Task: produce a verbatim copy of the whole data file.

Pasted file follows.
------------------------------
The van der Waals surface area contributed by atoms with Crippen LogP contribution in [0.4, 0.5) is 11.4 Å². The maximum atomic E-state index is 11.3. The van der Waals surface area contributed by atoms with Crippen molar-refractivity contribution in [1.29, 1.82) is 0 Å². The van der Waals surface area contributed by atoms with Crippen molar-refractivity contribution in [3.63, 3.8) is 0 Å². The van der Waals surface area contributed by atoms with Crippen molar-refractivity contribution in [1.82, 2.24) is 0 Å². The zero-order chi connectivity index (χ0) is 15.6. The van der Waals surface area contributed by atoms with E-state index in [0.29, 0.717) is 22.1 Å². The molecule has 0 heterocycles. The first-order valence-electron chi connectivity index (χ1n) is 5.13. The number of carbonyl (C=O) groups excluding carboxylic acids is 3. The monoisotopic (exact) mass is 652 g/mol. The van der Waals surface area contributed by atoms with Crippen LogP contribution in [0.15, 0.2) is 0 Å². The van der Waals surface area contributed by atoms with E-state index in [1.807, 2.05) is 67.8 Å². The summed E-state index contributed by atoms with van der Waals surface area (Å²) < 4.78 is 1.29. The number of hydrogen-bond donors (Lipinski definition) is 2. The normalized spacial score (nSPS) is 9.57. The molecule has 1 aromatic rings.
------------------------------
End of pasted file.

The van der Waals surface area contributed by atoms with Crippen LogP contribution in [0.4, 0.5) is 11.4 Å². The maximum atomic E-state index is 11.3. The van der Waals surface area contributed by atoms with Crippen molar-refractivity contribution in [1.29, 1.82) is 0 Å². The van der Waals surface area contributed by atoms with Crippen molar-refractivity contribution in [3.63, 3.8) is 0 Å². The van der Waals surface area contributed by atoms with Crippen molar-refractivity contribution in [1.82, 2.24) is 0 Å². The zero-order chi connectivity index (χ0) is 15.6. The van der Waals surface area contributed by atoms with E-state index in [0.29, 0.717) is 22.1 Å². The molecule has 0 heterocycles. The first-order valence-electron chi connectivity index (χ1n) is 5.13. The number of carbonyl (C=O) groups excluding carboxylic acids is 3. The monoisotopic (exact) mass is 652 g/mol. The van der Waals surface area contributed by atoms with Crippen LogP contribution in [0.15, 0.2) is 0 Å². The van der Waals surface area contributed by atoms with E-state index in [1.807, 2.05) is 67.8 Å². The summed E-state index contributed by atoms with van der Waals surface area (Å²) < 4.78 is 1.29. The number of hydrogen-bond donors (Lipinski definition) is 2. The normalized spacial score (nSPS) is 9.57. The molecule has 1 aromatic rings.